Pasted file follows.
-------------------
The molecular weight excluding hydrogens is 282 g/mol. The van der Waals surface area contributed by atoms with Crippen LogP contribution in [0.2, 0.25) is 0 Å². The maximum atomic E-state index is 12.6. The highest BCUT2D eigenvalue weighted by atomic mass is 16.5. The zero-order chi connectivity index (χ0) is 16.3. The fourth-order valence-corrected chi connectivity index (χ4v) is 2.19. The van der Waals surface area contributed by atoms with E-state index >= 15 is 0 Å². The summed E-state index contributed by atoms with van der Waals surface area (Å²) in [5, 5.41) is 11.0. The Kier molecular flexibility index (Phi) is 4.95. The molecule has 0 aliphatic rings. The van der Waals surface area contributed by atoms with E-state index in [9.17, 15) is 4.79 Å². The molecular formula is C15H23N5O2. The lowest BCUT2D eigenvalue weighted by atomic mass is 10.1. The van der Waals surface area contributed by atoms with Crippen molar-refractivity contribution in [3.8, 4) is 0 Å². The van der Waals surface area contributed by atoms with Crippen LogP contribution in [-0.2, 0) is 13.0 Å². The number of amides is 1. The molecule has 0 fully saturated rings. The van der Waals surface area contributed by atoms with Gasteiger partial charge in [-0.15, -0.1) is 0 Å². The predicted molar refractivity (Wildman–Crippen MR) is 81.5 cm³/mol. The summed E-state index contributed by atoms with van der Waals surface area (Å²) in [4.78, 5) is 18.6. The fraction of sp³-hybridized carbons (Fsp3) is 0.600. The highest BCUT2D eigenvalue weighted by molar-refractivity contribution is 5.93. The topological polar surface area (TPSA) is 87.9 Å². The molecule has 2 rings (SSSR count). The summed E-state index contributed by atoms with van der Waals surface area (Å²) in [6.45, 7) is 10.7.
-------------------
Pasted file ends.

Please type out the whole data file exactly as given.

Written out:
The molecular weight excluding hydrogens is 282 g/mol. The van der Waals surface area contributed by atoms with Crippen LogP contribution in [0.2, 0.25) is 0 Å². The maximum atomic E-state index is 12.6. The highest BCUT2D eigenvalue weighted by atomic mass is 16.5. The zero-order chi connectivity index (χ0) is 16.3. The fourth-order valence-corrected chi connectivity index (χ4v) is 2.19. The van der Waals surface area contributed by atoms with E-state index >= 15 is 0 Å². The summed E-state index contributed by atoms with van der Waals surface area (Å²) in [5, 5.41) is 11.0. The Kier molecular flexibility index (Phi) is 4.95. The molecule has 0 aliphatic rings. The van der Waals surface area contributed by atoms with E-state index in [9.17, 15) is 4.79 Å². The molecular formula is C15H23N5O2. The lowest BCUT2D eigenvalue weighted by atomic mass is 10.1. The van der Waals surface area contributed by atoms with Crippen molar-refractivity contribution in [3.8, 4) is 0 Å². The van der Waals surface area contributed by atoms with Crippen LogP contribution in [-0.2, 0) is 13.0 Å². The number of amides is 1. The molecule has 0 fully saturated rings. The van der Waals surface area contributed by atoms with Gasteiger partial charge in [-0.15, -0.1) is 0 Å². The predicted molar refractivity (Wildman–Crippen MR) is 81.5 cm³/mol. The summed E-state index contributed by atoms with van der Waals surface area (Å²) in [4.78, 5) is 18.6. The fraction of sp³-hybridized carbons (Fsp3) is 0.600. The highest BCUT2D eigenvalue weighted by molar-refractivity contribution is 5.93. The topological polar surface area (TPSA) is 87.9 Å². The molecule has 2 rings (SSSR count). The summed E-state index contributed by atoms with van der Waals surface area (Å²) in [6.45, 7) is 10.7.